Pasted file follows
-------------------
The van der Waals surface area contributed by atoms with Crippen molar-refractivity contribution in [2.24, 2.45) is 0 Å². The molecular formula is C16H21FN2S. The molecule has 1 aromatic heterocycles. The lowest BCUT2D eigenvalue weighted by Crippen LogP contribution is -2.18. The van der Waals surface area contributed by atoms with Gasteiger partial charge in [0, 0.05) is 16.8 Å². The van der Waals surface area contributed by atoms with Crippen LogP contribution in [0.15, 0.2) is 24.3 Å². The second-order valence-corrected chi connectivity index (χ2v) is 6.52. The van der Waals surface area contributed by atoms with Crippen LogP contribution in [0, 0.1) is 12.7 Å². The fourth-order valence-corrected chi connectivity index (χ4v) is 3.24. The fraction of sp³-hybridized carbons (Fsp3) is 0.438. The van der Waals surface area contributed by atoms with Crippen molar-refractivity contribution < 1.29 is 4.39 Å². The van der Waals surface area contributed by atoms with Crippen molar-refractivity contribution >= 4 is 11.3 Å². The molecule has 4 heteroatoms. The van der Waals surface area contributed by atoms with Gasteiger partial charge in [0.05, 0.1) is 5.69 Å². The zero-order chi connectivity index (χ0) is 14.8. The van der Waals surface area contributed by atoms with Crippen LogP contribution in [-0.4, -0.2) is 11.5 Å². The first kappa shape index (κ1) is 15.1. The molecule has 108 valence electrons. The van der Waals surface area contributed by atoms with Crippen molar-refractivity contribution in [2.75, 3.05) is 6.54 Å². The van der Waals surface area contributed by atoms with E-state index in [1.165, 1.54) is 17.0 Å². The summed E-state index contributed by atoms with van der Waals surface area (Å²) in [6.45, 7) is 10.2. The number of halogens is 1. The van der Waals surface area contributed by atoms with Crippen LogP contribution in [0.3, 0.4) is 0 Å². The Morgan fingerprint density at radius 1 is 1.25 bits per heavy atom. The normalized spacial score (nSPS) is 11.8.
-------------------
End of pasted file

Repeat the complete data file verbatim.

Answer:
The van der Waals surface area contributed by atoms with Crippen molar-refractivity contribution in [2.24, 2.45) is 0 Å². The molecular formula is C16H21FN2S. The molecule has 1 aromatic heterocycles. The lowest BCUT2D eigenvalue weighted by Crippen LogP contribution is -2.18. The van der Waals surface area contributed by atoms with Gasteiger partial charge in [0, 0.05) is 16.8 Å². The van der Waals surface area contributed by atoms with Crippen LogP contribution in [0.15, 0.2) is 24.3 Å². The second-order valence-corrected chi connectivity index (χ2v) is 6.52. The van der Waals surface area contributed by atoms with Crippen LogP contribution in [0, 0.1) is 12.7 Å². The fourth-order valence-corrected chi connectivity index (χ4v) is 3.24. The fraction of sp³-hybridized carbons (Fsp3) is 0.438. The van der Waals surface area contributed by atoms with Crippen molar-refractivity contribution < 1.29 is 4.39 Å². The van der Waals surface area contributed by atoms with Crippen molar-refractivity contribution >= 4 is 11.3 Å². The molecule has 4 heteroatoms. The van der Waals surface area contributed by atoms with Gasteiger partial charge in [0.05, 0.1) is 5.69 Å². The zero-order chi connectivity index (χ0) is 14.8. The van der Waals surface area contributed by atoms with Crippen LogP contribution in [-0.4, -0.2) is 11.5 Å². The first kappa shape index (κ1) is 15.1. The molecule has 108 valence electrons. The van der Waals surface area contributed by atoms with Crippen molar-refractivity contribution in [2.75, 3.05) is 6.54 Å². The van der Waals surface area contributed by atoms with E-state index in [1.165, 1.54) is 17.0 Å². The summed E-state index contributed by atoms with van der Waals surface area (Å²) in [6.45, 7) is 10.2. The number of halogens is 1. The van der Waals surface area contributed by atoms with Crippen LogP contribution in [0.3, 0.4) is 0 Å². The Morgan fingerprint density at radius 1 is 1.25 bits per heavy atom. The normalized spacial score (nSPS) is 11.8.